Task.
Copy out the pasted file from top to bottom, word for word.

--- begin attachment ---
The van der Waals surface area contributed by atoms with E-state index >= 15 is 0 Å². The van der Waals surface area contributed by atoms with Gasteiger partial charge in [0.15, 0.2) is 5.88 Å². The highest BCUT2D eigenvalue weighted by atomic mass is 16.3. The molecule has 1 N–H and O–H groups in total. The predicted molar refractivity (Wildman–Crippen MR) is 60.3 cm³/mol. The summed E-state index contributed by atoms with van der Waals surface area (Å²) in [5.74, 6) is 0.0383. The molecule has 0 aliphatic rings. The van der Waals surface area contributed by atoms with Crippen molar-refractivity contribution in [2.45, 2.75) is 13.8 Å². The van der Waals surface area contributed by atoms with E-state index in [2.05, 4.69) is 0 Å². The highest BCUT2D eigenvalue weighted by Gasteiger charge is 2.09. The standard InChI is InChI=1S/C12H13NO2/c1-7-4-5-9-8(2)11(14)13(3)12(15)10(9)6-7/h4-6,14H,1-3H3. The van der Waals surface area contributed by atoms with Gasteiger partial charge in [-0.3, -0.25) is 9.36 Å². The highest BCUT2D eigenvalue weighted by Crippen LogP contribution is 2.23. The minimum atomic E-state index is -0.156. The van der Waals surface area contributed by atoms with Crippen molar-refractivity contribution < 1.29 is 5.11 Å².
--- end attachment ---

The van der Waals surface area contributed by atoms with E-state index >= 15 is 0 Å². The van der Waals surface area contributed by atoms with Gasteiger partial charge in [0.15, 0.2) is 5.88 Å². The highest BCUT2D eigenvalue weighted by atomic mass is 16.3. The molecule has 1 N–H and O–H groups in total. The predicted molar refractivity (Wildman–Crippen MR) is 60.3 cm³/mol. The summed E-state index contributed by atoms with van der Waals surface area (Å²) in [5.74, 6) is 0.0383. The molecule has 0 aliphatic rings. The van der Waals surface area contributed by atoms with Crippen molar-refractivity contribution in [2.45, 2.75) is 13.8 Å². The van der Waals surface area contributed by atoms with E-state index in [2.05, 4.69) is 0 Å². The highest BCUT2D eigenvalue weighted by Gasteiger charge is 2.09. The standard InChI is InChI=1S/C12H13NO2/c1-7-4-5-9-8(2)11(14)13(3)12(15)10(9)6-7/h4-6,14H,1-3H3. The van der Waals surface area contributed by atoms with Gasteiger partial charge in [-0.3, -0.25) is 9.36 Å². The highest BCUT2D eigenvalue weighted by Crippen LogP contribution is 2.23. The minimum atomic E-state index is -0.156. The van der Waals surface area contributed by atoms with Crippen molar-refractivity contribution < 1.29 is 5.11 Å².